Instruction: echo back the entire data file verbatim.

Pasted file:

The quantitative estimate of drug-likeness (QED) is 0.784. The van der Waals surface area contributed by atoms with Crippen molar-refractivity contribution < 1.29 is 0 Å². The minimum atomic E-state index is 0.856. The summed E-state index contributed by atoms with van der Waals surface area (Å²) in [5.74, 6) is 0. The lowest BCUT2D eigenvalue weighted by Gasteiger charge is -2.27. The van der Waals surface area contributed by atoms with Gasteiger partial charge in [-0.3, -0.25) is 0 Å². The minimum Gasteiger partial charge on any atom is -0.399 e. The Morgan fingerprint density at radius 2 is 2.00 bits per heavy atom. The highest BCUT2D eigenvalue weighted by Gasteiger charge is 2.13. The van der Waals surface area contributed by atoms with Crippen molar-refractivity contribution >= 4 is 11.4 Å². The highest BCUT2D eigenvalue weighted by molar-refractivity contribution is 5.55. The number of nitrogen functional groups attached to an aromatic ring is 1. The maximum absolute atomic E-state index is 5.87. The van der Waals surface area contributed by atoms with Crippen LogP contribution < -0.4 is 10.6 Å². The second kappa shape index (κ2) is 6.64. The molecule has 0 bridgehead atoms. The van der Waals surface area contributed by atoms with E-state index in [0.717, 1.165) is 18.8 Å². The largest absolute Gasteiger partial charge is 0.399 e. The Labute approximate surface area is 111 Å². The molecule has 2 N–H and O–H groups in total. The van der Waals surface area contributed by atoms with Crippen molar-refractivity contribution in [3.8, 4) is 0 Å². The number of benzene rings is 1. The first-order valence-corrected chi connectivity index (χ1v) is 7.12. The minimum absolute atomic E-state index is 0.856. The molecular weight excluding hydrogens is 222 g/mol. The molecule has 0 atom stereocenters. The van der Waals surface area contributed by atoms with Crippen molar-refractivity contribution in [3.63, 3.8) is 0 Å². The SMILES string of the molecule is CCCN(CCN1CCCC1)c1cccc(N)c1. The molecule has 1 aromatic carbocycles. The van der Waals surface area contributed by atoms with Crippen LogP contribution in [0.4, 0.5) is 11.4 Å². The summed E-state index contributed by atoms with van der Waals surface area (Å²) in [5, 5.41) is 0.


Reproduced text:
The quantitative estimate of drug-likeness (QED) is 0.784. The van der Waals surface area contributed by atoms with Crippen molar-refractivity contribution < 1.29 is 0 Å². The minimum atomic E-state index is 0.856. The summed E-state index contributed by atoms with van der Waals surface area (Å²) in [5.74, 6) is 0. The lowest BCUT2D eigenvalue weighted by Gasteiger charge is -2.27. The van der Waals surface area contributed by atoms with Gasteiger partial charge in [-0.3, -0.25) is 0 Å². The minimum Gasteiger partial charge on any atom is -0.399 e. The Morgan fingerprint density at radius 2 is 2.00 bits per heavy atom. The highest BCUT2D eigenvalue weighted by Gasteiger charge is 2.13. The van der Waals surface area contributed by atoms with Crippen molar-refractivity contribution >= 4 is 11.4 Å². The highest BCUT2D eigenvalue weighted by molar-refractivity contribution is 5.55. The number of nitrogen functional groups attached to an aromatic ring is 1. The maximum absolute atomic E-state index is 5.87. The van der Waals surface area contributed by atoms with Crippen LogP contribution < -0.4 is 10.6 Å². The second kappa shape index (κ2) is 6.64. The molecule has 0 bridgehead atoms. The van der Waals surface area contributed by atoms with E-state index in [0.717, 1.165) is 18.8 Å². The largest absolute Gasteiger partial charge is 0.399 e. The Labute approximate surface area is 111 Å². The molecule has 2 N–H and O–H groups in total. The van der Waals surface area contributed by atoms with Crippen molar-refractivity contribution in [3.8, 4) is 0 Å². The number of benzene rings is 1. The first-order valence-corrected chi connectivity index (χ1v) is 7.12. The minimum absolute atomic E-state index is 0.856. The molecular weight excluding hydrogens is 222 g/mol. The molecule has 0 atom stereocenters. The van der Waals surface area contributed by atoms with Crippen molar-refractivity contribution in [3.63, 3.8) is 0 Å². The SMILES string of the molecule is CCCN(CCN1CCCC1)c1cccc(N)c1. The molecule has 1 aromatic carbocycles. The van der Waals surface area contributed by atoms with Crippen LogP contribution in [0.4, 0.5) is 11.4 Å². The summed E-state index contributed by atoms with van der Waals surface area (Å²) in [5, 5.41) is 0.